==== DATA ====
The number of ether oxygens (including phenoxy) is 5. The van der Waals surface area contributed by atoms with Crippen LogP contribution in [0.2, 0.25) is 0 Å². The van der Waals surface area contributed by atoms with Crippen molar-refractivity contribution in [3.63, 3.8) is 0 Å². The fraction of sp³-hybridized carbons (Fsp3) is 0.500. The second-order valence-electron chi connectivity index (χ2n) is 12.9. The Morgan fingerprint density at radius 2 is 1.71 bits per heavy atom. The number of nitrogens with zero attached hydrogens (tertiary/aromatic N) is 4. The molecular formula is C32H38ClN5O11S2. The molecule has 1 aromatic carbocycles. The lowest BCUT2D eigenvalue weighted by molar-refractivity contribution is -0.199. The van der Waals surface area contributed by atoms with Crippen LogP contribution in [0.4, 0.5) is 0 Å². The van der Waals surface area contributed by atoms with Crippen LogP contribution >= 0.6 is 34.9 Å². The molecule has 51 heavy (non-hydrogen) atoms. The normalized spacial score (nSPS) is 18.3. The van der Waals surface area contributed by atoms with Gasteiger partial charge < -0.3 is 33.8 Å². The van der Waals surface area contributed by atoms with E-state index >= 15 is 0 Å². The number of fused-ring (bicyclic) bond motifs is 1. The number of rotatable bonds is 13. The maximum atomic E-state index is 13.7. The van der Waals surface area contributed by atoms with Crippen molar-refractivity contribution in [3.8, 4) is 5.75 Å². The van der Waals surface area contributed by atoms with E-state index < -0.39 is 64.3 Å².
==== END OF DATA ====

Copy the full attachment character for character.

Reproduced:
The number of ether oxygens (including phenoxy) is 5. The van der Waals surface area contributed by atoms with Crippen LogP contribution in [0.2, 0.25) is 0 Å². The van der Waals surface area contributed by atoms with Crippen molar-refractivity contribution in [3.63, 3.8) is 0 Å². The fraction of sp³-hybridized carbons (Fsp3) is 0.500. The second-order valence-electron chi connectivity index (χ2n) is 12.9. The Morgan fingerprint density at radius 2 is 1.71 bits per heavy atom. The number of nitrogens with zero attached hydrogens (tertiary/aromatic N) is 4. The molecular formula is C32H38ClN5O11S2. The molecule has 1 aromatic carbocycles. The lowest BCUT2D eigenvalue weighted by molar-refractivity contribution is -0.199. The van der Waals surface area contributed by atoms with Crippen LogP contribution in [0.4, 0.5) is 0 Å². The van der Waals surface area contributed by atoms with Crippen LogP contribution >= 0.6 is 34.9 Å². The molecule has 51 heavy (non-hydrogen) atoms. The normalized spacial score (nSPS) is 18.3. The van der Waals surface area contributed by atoms with Gasteiger partial charge < -0.3 is 33.8 Å². The van der Waals surface area contributed by atoms with E-state index >= 15 is 0 Å². The number of fused-ring (bicyclic) bond motifs is 1. The number of rotatable bonds is 13. The maximum atomic E-state index is 13.7. The van der Waals surface area contributed by atoms with Crippen molar-refractivity contribution in [3.8, 4) is 5.75 Å². The van der Waals surface area contributed by atoms with E-state index < -0.39 is 64.3 Å².